Metal matrix composite (MMC) is engineered combination of the metal (matrix) and hard particle (reinforcement) to get tailored properties. MMCs are either in use or prototyping for the space shuttle, commercial airliners, electronic substrates, automobiles, golf clubs, and a variety of other applications [1-7].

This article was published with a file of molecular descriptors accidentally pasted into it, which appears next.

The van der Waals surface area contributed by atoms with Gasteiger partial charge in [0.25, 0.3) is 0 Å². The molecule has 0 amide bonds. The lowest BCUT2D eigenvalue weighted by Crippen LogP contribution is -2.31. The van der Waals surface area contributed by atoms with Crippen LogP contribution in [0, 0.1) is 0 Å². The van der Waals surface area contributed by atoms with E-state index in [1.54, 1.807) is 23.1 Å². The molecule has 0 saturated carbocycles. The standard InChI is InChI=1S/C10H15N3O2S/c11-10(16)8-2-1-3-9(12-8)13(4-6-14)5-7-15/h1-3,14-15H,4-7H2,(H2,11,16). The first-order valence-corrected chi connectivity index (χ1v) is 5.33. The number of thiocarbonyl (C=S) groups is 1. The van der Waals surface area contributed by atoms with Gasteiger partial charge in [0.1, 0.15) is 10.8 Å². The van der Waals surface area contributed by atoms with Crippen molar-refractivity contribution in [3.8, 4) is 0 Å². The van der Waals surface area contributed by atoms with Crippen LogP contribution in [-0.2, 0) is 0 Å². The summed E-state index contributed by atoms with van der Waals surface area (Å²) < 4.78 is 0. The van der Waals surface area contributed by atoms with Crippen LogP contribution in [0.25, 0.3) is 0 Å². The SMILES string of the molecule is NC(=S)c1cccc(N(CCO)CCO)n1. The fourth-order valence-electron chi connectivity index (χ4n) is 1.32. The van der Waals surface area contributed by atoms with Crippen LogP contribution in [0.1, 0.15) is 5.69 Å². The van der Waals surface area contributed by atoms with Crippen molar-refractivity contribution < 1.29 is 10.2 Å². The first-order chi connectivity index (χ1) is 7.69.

Incorporation of carbon nanotubes (CNTs) in polymer composites have been widely investigated since the discovery of CNTs by Iijima .In metal composites, however, the progress has been rather slow primarily due to challenges associated with CNT dispersion and high temperature processing used in the synthesis of metal composites. Carbon nanotubes (CNTs) have unique tubularstructures with a few nanometer diameter that possess high elastic modulus (>1TPa) and high tensile strength (>30GPa) . These exceptional mechanical properties combined with a low density make them an ideal reinforcement in Al matrix composites (AMCs) for the automotive and aerospace industries where weight reduction for decreasing fuel consumption is a priority [1, 9]. Agglomeration of CNTs  is detrimental to the mechanical properties of AMCs and is a major challenge that inhibits the development of these composites. Many methods have been used in an effort to reduce the agglomeration of CNTs: coating CNTs on the Al powder surface  in situ synthesis of CNTs in Al powders,  and mechanical milling (MM) of Al/CNT powder mixtures . Furthermore, the mechanical properties of mechanical milling (MM) processed Al-CNT composite would be further improved by the Al grain refinement to the nano-scale due to intense straining and by the incorporation and dispersion of the oxide layer initially present on the surface of Al powders . MM processed Al-CNT powders have been consolidated by conventional methods, e.g., hot pressing, [14- 15] hot extrusion, [16- 17] and spark plasma sintering [18- 19]. Since in these techniques densification occurs by heating at relatively high temperatures, an interfacial reaction between Al and CNTs may result in the formation of brittle Al4C3 phase .Also grain growth of nano-crystalline Al may occur as well. Both have a detrimental effect on the mechanical properties of Al-CNT composites. The high porosity of sintered components leads to reduced mechanical strength and load capacity when compared with those properties of fully dense materials [21- 22]. In addition, it is clear that the development of high-quality composites demands improved mechanical properties. Therefore, powder metallurgists are continuously searching for new alternatives and mechanisms to improve mechanical properties and load support.